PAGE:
Quick Start

Put a map on a page

Below you'll find a complete working example. Create a new file, copy in the contents below, and open in a browser:

<!doctype html>
<html lang="en">
  <head>
    <link rel="stylesheet" href="https://openlayers.org/en/v4.5.0/css/ol.css" type="text/css">
    <style>
      .map {
        height: 400px;
        width: 100%;
      }
    </style>
    <script src="https://openlayers.org/en/v4.5.0/build/ol.js" type="text/javascript"></script>
    <title>OpenLayers example</title>
  </head>
  <body>
    <h2>My Map</h2>
    <div id="map" class="map"></div>
    <script type="text/javascript">
      var map = new ol.Map({
        target: 'map',
        layers: [
          new ol.layer.Tile({
            source: new ol.source.OSM()
          })
        ],
        view: new ol.View({
          center: ol.proj.fromLonLat([37.41, 8.82]),
          zoom: 4
        })
      });
    </script>
  </body>
</html>

Understanding what is going on

To include a map a web page you will need 3 things:

  1. Include OpenLayers
  2. <div> map container
  3. JavaScript to create a simple map

Include OpenLayers

  <script src="https://openlayers.org/en/v4.5.0/build/ol.js" type="text/javascript"></script>

The first part is to include the JavaScript library. For the purpose of this tutorial, here we simply point to the openlayers.org website to get the whole library. In a production environment, we would build a custom version of the library including only the module needed for our application.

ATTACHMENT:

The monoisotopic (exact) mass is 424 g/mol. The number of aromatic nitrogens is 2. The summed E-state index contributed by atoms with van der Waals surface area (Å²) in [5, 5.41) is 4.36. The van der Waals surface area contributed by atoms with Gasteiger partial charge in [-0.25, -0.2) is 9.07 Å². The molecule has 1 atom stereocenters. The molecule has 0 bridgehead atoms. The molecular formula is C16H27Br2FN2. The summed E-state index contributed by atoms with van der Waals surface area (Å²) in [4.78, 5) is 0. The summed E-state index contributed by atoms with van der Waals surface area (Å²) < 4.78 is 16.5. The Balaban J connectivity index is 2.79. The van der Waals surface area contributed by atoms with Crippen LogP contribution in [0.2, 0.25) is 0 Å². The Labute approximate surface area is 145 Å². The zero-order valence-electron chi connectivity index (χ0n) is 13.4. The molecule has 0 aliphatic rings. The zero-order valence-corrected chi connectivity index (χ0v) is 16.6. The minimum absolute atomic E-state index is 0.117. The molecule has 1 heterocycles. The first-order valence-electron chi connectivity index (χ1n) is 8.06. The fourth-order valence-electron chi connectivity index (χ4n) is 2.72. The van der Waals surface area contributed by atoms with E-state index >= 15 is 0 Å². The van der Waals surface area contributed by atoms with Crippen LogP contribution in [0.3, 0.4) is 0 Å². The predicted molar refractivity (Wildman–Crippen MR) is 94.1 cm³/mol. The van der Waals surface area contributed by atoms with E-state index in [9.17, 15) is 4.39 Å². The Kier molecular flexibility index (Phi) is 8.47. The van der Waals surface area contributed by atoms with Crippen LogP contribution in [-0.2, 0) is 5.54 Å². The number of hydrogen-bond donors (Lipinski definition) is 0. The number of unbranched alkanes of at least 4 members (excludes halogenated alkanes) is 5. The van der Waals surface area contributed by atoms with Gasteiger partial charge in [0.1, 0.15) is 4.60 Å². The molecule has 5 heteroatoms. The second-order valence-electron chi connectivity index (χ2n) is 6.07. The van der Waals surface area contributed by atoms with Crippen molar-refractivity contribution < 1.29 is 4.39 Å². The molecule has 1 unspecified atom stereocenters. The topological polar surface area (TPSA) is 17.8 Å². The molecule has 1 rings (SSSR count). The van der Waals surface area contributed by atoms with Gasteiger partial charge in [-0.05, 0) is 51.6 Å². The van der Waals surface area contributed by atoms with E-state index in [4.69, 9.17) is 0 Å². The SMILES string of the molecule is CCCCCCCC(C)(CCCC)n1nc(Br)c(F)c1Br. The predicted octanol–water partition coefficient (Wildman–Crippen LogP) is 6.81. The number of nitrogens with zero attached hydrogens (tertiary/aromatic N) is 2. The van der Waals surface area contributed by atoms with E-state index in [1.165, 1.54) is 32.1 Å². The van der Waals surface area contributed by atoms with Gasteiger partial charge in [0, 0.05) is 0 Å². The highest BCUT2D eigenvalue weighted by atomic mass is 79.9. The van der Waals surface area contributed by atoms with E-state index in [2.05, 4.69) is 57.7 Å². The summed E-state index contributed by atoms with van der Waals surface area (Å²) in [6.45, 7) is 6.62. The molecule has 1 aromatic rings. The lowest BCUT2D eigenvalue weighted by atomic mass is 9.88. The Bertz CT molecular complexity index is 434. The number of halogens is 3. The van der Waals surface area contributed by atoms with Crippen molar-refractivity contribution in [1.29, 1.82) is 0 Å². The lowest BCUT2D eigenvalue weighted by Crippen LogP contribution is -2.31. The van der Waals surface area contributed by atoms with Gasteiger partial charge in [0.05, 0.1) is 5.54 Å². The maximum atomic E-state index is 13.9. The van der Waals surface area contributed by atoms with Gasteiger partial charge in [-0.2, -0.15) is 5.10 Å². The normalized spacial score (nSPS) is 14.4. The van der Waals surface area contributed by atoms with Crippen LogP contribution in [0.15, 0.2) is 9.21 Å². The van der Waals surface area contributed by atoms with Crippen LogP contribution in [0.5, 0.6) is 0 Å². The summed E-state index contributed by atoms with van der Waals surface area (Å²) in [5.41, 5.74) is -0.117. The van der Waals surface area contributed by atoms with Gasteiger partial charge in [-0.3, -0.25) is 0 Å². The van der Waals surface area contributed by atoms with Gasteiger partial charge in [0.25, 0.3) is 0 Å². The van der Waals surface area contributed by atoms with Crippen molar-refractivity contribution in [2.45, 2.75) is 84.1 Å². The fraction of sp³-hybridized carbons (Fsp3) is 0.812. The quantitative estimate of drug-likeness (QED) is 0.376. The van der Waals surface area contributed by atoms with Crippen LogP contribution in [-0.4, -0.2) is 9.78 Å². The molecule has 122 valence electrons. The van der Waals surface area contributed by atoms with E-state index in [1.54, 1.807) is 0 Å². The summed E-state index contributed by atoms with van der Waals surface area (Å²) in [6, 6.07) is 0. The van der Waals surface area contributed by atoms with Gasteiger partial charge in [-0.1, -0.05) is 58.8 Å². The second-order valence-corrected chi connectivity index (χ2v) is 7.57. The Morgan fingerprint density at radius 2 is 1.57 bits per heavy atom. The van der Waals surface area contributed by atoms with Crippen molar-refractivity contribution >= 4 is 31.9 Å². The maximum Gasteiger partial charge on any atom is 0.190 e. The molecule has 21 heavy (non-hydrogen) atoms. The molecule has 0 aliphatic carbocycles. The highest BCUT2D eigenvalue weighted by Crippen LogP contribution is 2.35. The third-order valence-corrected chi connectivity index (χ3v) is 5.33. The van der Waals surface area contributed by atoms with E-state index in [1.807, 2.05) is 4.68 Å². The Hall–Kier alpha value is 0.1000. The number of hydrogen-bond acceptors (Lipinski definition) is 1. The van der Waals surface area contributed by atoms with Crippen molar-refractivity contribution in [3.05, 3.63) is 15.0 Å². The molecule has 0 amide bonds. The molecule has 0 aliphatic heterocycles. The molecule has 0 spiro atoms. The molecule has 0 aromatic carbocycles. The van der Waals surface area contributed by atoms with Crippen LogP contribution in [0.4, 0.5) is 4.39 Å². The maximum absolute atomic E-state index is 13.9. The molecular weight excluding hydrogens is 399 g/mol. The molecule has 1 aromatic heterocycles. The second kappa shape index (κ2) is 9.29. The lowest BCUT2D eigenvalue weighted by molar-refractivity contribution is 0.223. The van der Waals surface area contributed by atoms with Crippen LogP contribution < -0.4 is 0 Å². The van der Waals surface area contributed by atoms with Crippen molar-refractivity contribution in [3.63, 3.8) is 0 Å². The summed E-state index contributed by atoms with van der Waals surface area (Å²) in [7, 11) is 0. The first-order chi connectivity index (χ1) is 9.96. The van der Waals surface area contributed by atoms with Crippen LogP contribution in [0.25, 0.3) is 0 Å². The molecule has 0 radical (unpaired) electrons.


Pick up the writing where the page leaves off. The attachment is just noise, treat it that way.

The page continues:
Optional: If the application is intended to run on old platforms like Internet Explorer or Android 4.x, another script needs to be included before OpenLayers:

  <script src="https://cdn.polyfill.io/v2/polyfill.min.js?features=requestAnimationFrame,Element.prototype.classList"></script>

<div> to contain the map

  <div id="map" class="map"></div>

The map in the application is contained in a <div> HTML element. Through this <div> the map properties like width, height and border can be controlled through CSS. Here's the CSS element used to make the map 400 pixels high and as wide as the browser window.

  <style>
    .map {
      height: 400px;
      width: 100%;
    }
  </style>

JavaScript to create a simple map

  var map = new ol.Map({
    target: 'map',
    layers: [
      new ol.layer.Tile({
        source: new ol.source.OSM()
      })
    ],
    view: new ol.View({
      center: ol.proj.fromLonLat([37.41, 8.82]),
      zoom: 4
    })
  });

With this JavaScript code, a map object is created with an OSM layer zoomed on the African East coast. Let's break this down:

The following line creates an OpenLayers Map object. Just by itself, this does nothing since there's no layers or interaction attached to it.

  var map = new ol.Map({ ... });

To attach the map object to the <div>, the map object takes a target into arguments. The value is the id of the <div>:

    target: 'map'

The layers: [ ... ] array is used to define the list of layers available in the map. The first and only layer right now is a tiled layer:

    layers: [
      new ol.layer.Tile({
        source: new ol.source.OSM()
      })
    ]

Layers in OpenLayers are defined with a type (Image, Tile or Vector) which contains a source. The source is the protocol used to get the map tiles. You can consult the list of available layer sources here

The next part of the Map object is the View. The view allows to specify the center, resolution, and rotation of the map. The simplest way to define a view is to define a center point and a zoom level. Note that zoom level 0 is zoomed out.

    view: new ol.View({
      center: ol.proj.fromLonLat([37.41, 8.82]),
      zoom: 4
    })

You will notice that the center specified is in lon/lat coordinates (EPSG:4326). Since the only layer we use is in Spherical Mercator projection (EPSG:3857), we can reproject them on the fly to be able to zoom the map on the right coordinates.